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Peñasquitos Canyon

Facilities:  There are restrooms at Canyonside Park and porta-potties at both the western and eastern parking areas.

Directions: The best strategy is to bird the western portion first, then head to the eastern portion, as there are traffic restrictions on certain roads during the week.  To get to the west end, take I-8 east to I-805 north, and take the Mira Mesa/Vista Sorrento Parkway exit.  Go straight at the light, where you'll be paralleling the freeway for awhile.  Turn right on Sorrento Valley Blvd., and once past the industrial park, look for the large parking area on your right.  Note: the park may be closed after a storm.

This lovely little preserve contains a five-mile trail popular with hikers and bikers; if you have a friend with an additional car and don't mind the long hike, parking a car at each end and hiking the whole thing would be a delightful birding excursion (and you get to see the little waterfalls in the middle as well).  Otherwise, there are three short hikes you can take and probably see most of the birds you'd see anyway.

Lopez Canyon    +  From the western parking area, head through the lush riparian woodland and bear right at the kiosk (the main trail, described next, goes to the left).  The trail follows the creek for about 3.5 miles; birds you can expect along here include Red-shouldered Hawk, Anna's and Costa's Hummingbirds, Black Phoebe, Northern Flicker, Nuttall's and Downy Woodpecker, Common Yellowthroat, Lesser Goldfinch, and Song Sparrow year-round; Hermit Thrush, Ruby-crowned Kinglet, and Yellow-rumped Warbler in winter; and riparian specialties such as Pacific-slope Flycatcher, Yellow Warbler, Yellow-breasted Chat, Bullocks' Oriole, and Blue and Black-headed Grosbeak in summer.  Good migrants are always a possibility in this type of habitat.  Watch for White-tailed Kites hunting over the grasslands, and Rufous-crowned Sparrows calling from the brushy hillsides.  In winter you may have Say's Phoebes feeding in the open areas.  Other scrub-loving birds you might find along here include California Quail, Wrentit, Bewick's Wren, Spotted and California Towhees, California Thrasher, and Western Scrub Jay.  In summer look for Ash-throated Flycatchers, and in winter keep an eye out for Lincoln's, White-crowned, and Golden-crowned Sparrows.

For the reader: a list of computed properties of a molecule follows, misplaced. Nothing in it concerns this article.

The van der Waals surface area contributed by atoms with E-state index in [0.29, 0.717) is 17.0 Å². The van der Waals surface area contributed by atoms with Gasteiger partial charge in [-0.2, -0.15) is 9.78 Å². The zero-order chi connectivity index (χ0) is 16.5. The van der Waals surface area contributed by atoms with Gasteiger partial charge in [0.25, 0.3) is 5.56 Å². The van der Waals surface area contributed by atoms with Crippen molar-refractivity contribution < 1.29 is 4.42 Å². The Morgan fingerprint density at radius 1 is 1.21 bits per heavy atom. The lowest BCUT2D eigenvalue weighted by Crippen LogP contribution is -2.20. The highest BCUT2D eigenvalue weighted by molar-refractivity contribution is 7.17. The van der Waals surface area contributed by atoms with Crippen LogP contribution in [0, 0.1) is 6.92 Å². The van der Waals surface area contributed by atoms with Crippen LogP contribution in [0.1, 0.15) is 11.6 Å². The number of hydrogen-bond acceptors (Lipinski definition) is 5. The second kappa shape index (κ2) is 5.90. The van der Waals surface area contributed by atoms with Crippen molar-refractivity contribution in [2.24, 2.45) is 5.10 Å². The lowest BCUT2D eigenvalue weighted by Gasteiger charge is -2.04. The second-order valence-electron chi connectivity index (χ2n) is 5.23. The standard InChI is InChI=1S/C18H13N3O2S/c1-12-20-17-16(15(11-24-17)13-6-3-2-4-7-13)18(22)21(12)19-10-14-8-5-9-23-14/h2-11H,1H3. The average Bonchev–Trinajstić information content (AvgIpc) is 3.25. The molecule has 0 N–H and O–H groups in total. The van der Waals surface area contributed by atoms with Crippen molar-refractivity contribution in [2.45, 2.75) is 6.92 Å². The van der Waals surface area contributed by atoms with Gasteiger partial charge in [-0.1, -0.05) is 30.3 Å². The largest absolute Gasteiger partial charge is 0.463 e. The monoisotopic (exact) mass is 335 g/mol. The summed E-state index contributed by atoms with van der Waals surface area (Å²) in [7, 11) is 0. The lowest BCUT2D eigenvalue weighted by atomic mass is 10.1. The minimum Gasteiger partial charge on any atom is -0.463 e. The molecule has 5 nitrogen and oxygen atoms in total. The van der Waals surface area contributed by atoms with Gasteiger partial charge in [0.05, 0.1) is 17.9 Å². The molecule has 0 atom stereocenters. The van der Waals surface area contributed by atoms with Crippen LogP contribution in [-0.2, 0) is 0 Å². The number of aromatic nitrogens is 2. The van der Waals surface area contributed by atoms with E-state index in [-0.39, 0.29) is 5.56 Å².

Lush riparian woodland just off the parking area

Lopez Canyon

Peñasquitos West        From the kiosk, veer left under the bridge (where Cliff and Northern Rough-winged Swallows hang out in summer) and drag yourself up the hill into the grasslands, where you may have Grasshopper Sparrow in summer, American Pipit and Savannah Sparrow in winter, and Western Meadowlarks, Lark Sparrows, and Horned Larks year-round.  Northern Harriers like this area as well.  From the hill you get a great view of the creek and a small wetland and pond (which might be dry); since this may not be visible from ground level, check it out now for herons and other possible water birds.  At the bottom of the hill the main trail veers right, but for a nice loop veer left into the riparian woodland, where, in addition to the birds previously mentioned, you may find American Goldfinch and Red-winged Blackbird year round, and Bell's Vireo in summer.  (Despite the thick vegetation, Willow Flycatcher is apparently only a migrant here.)  Closer to the wetland you may hear Marsh Wrens, rails, and grebes calling unseen or flush a Belted Kingfisher.  The trail passes an old historic adobe, then joins Sorrento Valley Parkway, where you can turn left and follow the road back to the parking area.  Please be careful crossing the road; they drive like maniacs here!!

Grasslands on the top of the hill

Where the trail dumps off on Sorrento Valley Blvd. (the adobe is on the right)

Peñasquitos East        This is definitely the easiest of the three hikes, and includes some oak woodland along with the willows, sycamores, and exotic trees.  From the west end parking area, turn right onto Sorrento Valley Blvd, which becomes Calle Cristobal after awhile.  The main road makes a hard right at Camino Ruiz; follow this to Capricorn Way, where you'll make a left.  Follow this road to Black Mountain Road, where you'll turn left.  You can either park in the preserve's parking area across from Mercy Road (open at 8:00; fee), or you can continue to Canyonside Park (which is the next light), which opens at 6:00 and is free.  The trailhead from Canyonside is almost to the ranch, as far down as you can drive (unless the gate to the ranch house is open), and this takes you through the woods and to the main trail.